My art is the situation of my work in the world. It is critical of power. That is what I call the political in my work.
André Cadere was born in Poland, grew up in Romania, and before his untimely death in Paris, in 1978, he was considered one of the most unique artists of his time. Little is known about his initial activity in Romania. When he arrived in France, he joined the generation of pioneers in conceptual art, who in the early 1970s questioned the dominant status of the artwork and the museums. This context gave rise to his celebrated Barres de Bois Rond (1970–78), wooden cylinders that garnered him the nickname of “Baton Man.” The batons were handcrafted by the artist, revealing characteristics of handmade objects, with slight, purposefully created imperfections. His production is nevertheless based on rigorous mathematical principles and a precise sequence of colors. Carrying the Barres on his shoulders through museums and other people’s exhibitions, outdoor public spaces, shops, boulevards of Paris and even the avenues of New York, Cadere made the work viewable anywhere to anyone.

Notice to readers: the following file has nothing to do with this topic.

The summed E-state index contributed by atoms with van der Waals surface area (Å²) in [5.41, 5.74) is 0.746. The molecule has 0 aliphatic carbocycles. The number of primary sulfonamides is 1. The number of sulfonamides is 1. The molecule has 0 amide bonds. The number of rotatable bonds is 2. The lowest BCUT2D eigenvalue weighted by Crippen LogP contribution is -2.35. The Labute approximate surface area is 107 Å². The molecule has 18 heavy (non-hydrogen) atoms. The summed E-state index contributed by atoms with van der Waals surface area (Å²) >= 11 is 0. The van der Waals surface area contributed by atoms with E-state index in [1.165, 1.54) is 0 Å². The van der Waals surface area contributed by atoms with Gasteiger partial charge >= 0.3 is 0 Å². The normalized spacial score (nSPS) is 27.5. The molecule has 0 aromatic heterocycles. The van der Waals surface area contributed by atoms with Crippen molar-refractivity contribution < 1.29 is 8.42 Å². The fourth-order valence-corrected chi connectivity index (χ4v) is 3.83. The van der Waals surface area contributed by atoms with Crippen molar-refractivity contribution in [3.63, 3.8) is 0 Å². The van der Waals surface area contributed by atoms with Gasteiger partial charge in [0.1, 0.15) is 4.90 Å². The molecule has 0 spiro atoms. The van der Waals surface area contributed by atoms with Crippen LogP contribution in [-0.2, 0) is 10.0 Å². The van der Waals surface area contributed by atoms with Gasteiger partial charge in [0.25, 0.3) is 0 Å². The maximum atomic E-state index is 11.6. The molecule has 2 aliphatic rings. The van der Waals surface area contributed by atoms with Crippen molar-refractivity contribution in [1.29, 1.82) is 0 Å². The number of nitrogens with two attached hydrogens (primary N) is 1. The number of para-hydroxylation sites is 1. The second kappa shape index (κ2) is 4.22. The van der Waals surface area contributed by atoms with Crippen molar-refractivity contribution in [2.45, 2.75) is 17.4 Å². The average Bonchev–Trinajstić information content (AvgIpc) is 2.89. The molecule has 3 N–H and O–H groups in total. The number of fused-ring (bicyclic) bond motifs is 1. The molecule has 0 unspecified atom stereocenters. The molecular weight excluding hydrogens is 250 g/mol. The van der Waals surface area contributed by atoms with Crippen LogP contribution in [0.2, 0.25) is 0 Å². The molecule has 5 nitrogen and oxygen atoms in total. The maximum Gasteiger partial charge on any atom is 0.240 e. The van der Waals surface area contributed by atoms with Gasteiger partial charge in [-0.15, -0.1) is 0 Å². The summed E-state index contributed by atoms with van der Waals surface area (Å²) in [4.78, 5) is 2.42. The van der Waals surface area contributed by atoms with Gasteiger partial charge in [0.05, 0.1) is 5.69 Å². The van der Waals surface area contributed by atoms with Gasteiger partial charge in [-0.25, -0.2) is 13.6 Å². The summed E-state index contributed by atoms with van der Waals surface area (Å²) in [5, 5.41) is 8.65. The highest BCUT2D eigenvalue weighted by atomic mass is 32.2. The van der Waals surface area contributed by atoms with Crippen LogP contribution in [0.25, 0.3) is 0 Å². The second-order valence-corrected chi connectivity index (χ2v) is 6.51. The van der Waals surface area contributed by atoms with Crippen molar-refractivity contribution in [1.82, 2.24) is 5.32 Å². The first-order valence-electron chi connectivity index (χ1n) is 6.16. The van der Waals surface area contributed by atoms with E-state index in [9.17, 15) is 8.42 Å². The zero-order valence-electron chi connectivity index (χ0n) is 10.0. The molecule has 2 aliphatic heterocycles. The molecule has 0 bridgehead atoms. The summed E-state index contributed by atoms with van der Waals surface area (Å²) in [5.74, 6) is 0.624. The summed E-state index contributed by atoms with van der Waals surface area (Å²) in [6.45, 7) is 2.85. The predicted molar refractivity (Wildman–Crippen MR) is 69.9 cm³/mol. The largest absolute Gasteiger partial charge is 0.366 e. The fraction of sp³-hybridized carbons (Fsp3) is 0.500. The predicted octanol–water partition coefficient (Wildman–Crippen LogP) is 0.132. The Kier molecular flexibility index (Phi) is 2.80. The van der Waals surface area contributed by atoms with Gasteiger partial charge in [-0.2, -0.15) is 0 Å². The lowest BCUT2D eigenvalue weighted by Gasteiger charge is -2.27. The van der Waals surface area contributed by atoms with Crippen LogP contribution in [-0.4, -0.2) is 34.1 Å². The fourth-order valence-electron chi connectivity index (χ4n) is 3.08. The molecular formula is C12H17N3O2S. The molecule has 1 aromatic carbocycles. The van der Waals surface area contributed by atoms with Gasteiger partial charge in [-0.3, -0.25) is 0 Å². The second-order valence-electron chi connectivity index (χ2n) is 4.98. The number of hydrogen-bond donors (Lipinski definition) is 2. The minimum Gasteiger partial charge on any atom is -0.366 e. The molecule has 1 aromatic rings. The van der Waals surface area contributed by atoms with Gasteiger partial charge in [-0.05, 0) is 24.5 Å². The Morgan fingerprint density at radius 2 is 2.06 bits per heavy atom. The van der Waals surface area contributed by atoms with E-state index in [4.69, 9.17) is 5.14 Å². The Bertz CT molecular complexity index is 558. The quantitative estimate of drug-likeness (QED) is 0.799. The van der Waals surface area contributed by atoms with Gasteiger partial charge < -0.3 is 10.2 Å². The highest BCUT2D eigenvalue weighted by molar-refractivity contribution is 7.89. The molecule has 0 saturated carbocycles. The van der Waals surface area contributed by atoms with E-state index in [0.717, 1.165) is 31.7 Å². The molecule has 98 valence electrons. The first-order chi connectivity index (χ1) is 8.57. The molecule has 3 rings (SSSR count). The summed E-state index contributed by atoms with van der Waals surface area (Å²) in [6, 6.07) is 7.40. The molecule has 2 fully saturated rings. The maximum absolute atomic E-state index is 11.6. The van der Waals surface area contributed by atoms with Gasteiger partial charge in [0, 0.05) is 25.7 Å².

As a key figure in the early 1970s, Cadere removed art from the restrictive structure and exclusive nature of museums and galleries, questioning art’s relative relationship to its physical and institutional environment. Embracing his nomadic spirit, his life and works associate the life of freedom and autonomy in relation to the art world.The approximately 200 batons that he produced throughout his career represent a tool of rupture from the art circuit of that time, of which he was paradoxically also a part. Still today, Cadere is simultaneously inside and outside the circuit that legitimized him.